Reflections on being happy, including why your happiness is a gift to people you don’t even know.
What is happiness? What does it take to be happy? We all want to feel happy. Do we know how?
It seems we were born knowing how. Babies show their feelings — and happiness is definitely among them.Happiness has been shown to increase longevity, and has health benefits, in addition to being desirable in itself.
Sometimes we fall out of the state of happiness and want to find ways to get back there. Various aspects of the recent Happy Holidays can be stressful, including basic things like bad weather, traffic, the flu, or too much to do. At the start of 2018, perhaps it’s time to re-set our happiness quotient.
Suzi Smith, noted trainer in NLP (Neurolinguistic Programming), spoke on this subject and reminded us of several basic NLP techniques for returning to a happy state of mind. One was to become conscious of the content of our thoughts. If they are negative, change to positive content. For instance, when you make a mistake, look for solutions and learning rather than beating yourself up. One of my favorite responses is to be pleased I was clever enough to catch the mistake. The important thing is to become conscious of those negative thoughts.
One of the interesting things that came up in Suzi’s talk was a participant, I think from Germany, saying that his clients ask, “But what about all the things I have to do?” I think how we handle that question is the key to maintaining a happy state of mind.
Thinking about what I have to do has several drawbacks. One is that it can take me out of my body and the immediate present. Another is that it can invoke worry about future actions. I can start feeling stressed and under time pressure. The feeling of being rushed and having too much to do gets in the way of my feeling happy.
The positive intention behind thinking about what I have to do, i.e., getting me to do it, is worthwhile. I do want to be motivated to take care of my responsibilities and accomplish my dreams. And not with a feeling of pressure, which blocks the very moment my dreams are coming true (which, as it turns out, they are, most of the time!).
This intention can be accomplished with joy. I find it easier to do it with joy if I connect with my real motivation – the reason I am choosing to do whatever it is.
What most of us have to do is to keep ourselves and our loved ones happy and well. That is a joyful prospect and I am glad to do it. I appreciate the reminders that bring me back to that awareness.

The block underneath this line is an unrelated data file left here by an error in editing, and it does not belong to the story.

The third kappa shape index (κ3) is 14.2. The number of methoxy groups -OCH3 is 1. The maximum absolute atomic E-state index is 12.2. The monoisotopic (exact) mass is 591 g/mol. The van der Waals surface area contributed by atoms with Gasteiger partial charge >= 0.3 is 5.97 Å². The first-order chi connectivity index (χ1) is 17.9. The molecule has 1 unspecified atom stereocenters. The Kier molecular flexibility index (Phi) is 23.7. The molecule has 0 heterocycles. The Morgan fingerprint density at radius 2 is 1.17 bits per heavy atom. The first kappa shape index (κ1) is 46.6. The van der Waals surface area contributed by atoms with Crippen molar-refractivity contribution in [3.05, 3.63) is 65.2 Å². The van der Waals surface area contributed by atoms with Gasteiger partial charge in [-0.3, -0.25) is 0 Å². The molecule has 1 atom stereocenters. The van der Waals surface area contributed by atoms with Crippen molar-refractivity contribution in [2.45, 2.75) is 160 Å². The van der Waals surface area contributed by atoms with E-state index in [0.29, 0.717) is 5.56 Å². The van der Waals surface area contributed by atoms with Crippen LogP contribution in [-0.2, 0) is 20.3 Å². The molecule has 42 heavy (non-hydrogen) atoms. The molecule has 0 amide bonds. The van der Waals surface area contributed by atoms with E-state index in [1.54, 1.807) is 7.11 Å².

What about happiness at work? Some people consider the two to be mutually exclusive. I think that’s one of the good turns coming with the millennial generation – they don’t assume work has to be a chore. All generations benefit from choosing work they love to do.
If it turns out that your job is not what you totally love doing, you have the choice of focusing on the things it allows you to do that you do love. My work has some parts I don’t love doing. It helps me to be happy doing them when I step into the feeling I’ll have when they are done. And then remember to savor it when it really is done. I just love that cleared-off desk!
Recently I was doing what I considered tedious work to get a workshop organized and launched. I knew that actually being in the room was what I love to do – interacting with a group of smart, caring, interested people. That kept me going until the event came to pass, and the payoff was worth it.
Happiness is contagious. Research on social networks* has shown that we are 15% more likely to be happy if someone we are directly connected with is happy, and 10% if a friend of a friend is happy. We are even 6% more likely to say we are happy if our friend’s friend’s friend is happy. Even if we haven’t ever met them. The researchers conclude that “having more friends is not enough–having more happy friends is the key to our own emotional well-being.”
If we are fortunate enough to notice when we have fallen away from a natural state of happiness, the most direct route back is physical: try lifting the outer corners of your mouth!
So let this note be a reminder to be conscious of our thoughts, choose happiness, and be sure to spread it around.
*From the book Connected by Nicholas A. Christakis, MD, PhD, and James H. Fowler, PhD. 2009.